There are two diverging narratives taking shape in the cloud ecosphere.
An economic downturn, interest rate hikes and high levels of inflation led to market conditions that favor spending cutbacks and workforce reductions.
At the same time, companies remain committed to moving forward with digital transformation, a strategy that requires more resource investment and capital in order to gain or retain a competitive edge.
While these goals may be in tension, they are not mutually exclusive. Opinions differ on how enterprises can gain the most value from tech spend, but most companies view dollars spent on cloud as a net benefit — a path toward efficiency and revenue growth.
“If you do things right, you are going to get more bang for the buck in the cloud, more innovation more rapidly,” said Harish Grama, global cloud practice leader at the IT infrastructure service provider Kyndryl.
Here are three trends that will impact cloud strategies in 2023.
CIOs guided businesses through the last crisis in 2020, John-David Lovelock, distinguished VP analyst at Gartner, told CIO Dive. Organizations are once again loosening the purse strings, turning to their CIOs, giving them more resources to “help other departments save money,” Lovelock said.
More than three-quarters of senior finance leaders plan to increase or maintain investments in digital technologies this year, according to Gartner.
CFOs are urging internal stakeholders to double down on the move to cloud because they see it as a competitive advantage, a way to get a leg up given current macroeconomic conditions, Sid Nag, VP analyst at Gartner, told CIO Dive.
Overall IT spending is projected to grow 5.1% globally in 2023, with a bulk of new investments going into cloud technologies, according to Gartner.
Worldwide spending on public cloud alone is expected to reach $591 billion this year, a 20.7% uptick from 2022’s $490 billion, Gartner forecasted.
As IT budgets increase, so will cloud spending. Even if budgets decrease, cloud has earned immunity.
“Companies do want to consolidate spending,” Lee Sustar, principal analyst at Forrester, said. “They may wind down on-prem or cut back on some investments, but so long as cloud is synonymous with modernization, they will continue to spend on cloud.”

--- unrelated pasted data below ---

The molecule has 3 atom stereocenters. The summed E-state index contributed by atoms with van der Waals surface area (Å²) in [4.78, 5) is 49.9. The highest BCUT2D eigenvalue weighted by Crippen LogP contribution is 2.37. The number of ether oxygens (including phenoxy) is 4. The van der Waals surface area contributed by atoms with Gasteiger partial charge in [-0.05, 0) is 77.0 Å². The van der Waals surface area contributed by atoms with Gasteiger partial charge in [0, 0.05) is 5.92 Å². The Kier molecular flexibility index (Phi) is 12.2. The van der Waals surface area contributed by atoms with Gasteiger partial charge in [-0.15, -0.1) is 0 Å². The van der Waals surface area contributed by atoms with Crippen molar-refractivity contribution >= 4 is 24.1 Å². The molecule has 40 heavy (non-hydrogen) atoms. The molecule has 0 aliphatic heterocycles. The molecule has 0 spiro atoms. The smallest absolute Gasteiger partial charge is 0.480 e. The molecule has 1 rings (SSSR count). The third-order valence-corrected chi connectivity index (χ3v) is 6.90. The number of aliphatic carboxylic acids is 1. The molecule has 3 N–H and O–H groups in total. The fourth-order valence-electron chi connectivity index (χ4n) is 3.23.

FinOps finds its footing
The proliferation of “as a Service” capabilities and features has made cloud convenient and, when not carefully managed, expensive.
FinOps, a data-driven approach to cloud cost management, encompasses strategies and technologies that allow companies to track and optimize spend in complex hybrid multicloud ecosystems.
As hyperscalers compete for market share, they’re offering customers a growing menu of features.
“Buyers are very confused,” Nag said. “It’s cloud one day, edge computing the next day, and then it’s 5G, it’s AI and ML, it’s IoT, it’s analytics. This is endemic across the industry.”
Simply managing data costs has become a pain point for many companies, according to a September Coleman Parkes survey commissioned by Dynatrace, which found three-quarters of senior IT leaders struggle with data oversight across cloud-native and multicloud environments.
Drawing on concepts central to DevOps — agility, continuous integration and shorter deployment cycles — FinOps aligns financial governance with on-demand nature of public cloud.
Liberty Mutual saved an estimated 20% on cloud expenditures last year by deploying FinOps strategies and set a goal to reduce annual IT spend by one-quarter by 2024, according to Angela “AJ” Wasserman, product owner of cloud financial operations at the insurance company.
“Three-quarters of the clients we're talking to right now have some type of cost management FinOps or cost monetization initiative underway,” Paul Sussex, Americas digital and financial services cloud leader at consulting firm EY, told CIO Dive. “Businesses have come a long way in a short amount of time because costs were getting astronomical.”
Industry verticals gain ground
Hybrid and multicloud are the new normal. Even the big three hyperscalers — AWS, Google Cloud and Microsoft Azure — have acknowledged multicloud through partnerships designed to facilitate hybrid environments.
As the hyperscalers continue to consolidate market share, industry verticals represent a new frontier for growth. AWS signaled its commitment to industry cloud in November with the release of a new cloud training game aimed at financial services.
IBM, the mainstay of the mainframe, is leaning into industry verticals to stay competitive in the cloud market. Banking and insurance — industries the tech company has traditionally served through its on-prem business — have been at the forefront in the IBM strategy, Brent Ellis, senior analyst at Forrester, told CIO Dive.
Financial services companies are prime candidates for industry cloud solutions both because of the size of the sector and the security and compliance requirements of companies operating in that space.
Other sectors are on the industry cloud radar, including healthcare, telecom and manufacturing, according to Nag.
There are two approaches to building industry-specific cloud products, Ragu Rajaram, global cloud consulting leader at EY, told CIO Dive. One is built on top of hyperscaler infrastructure, the other is a platform built within a private data center.
“With the industry cloud that Microsoft or AWS offers, you're bound to using its features and functions, and it gets you to market really fast,” Rajaram said. “But others are looking at industry cloud that is agnostic of the underlying cloud service provider.”
Both approaches are being adopted as companies continue to invest in cloud. Gartner predicts that by 2027 more than half of enterprises will use industry cloud platforms to accelerate business initiatives.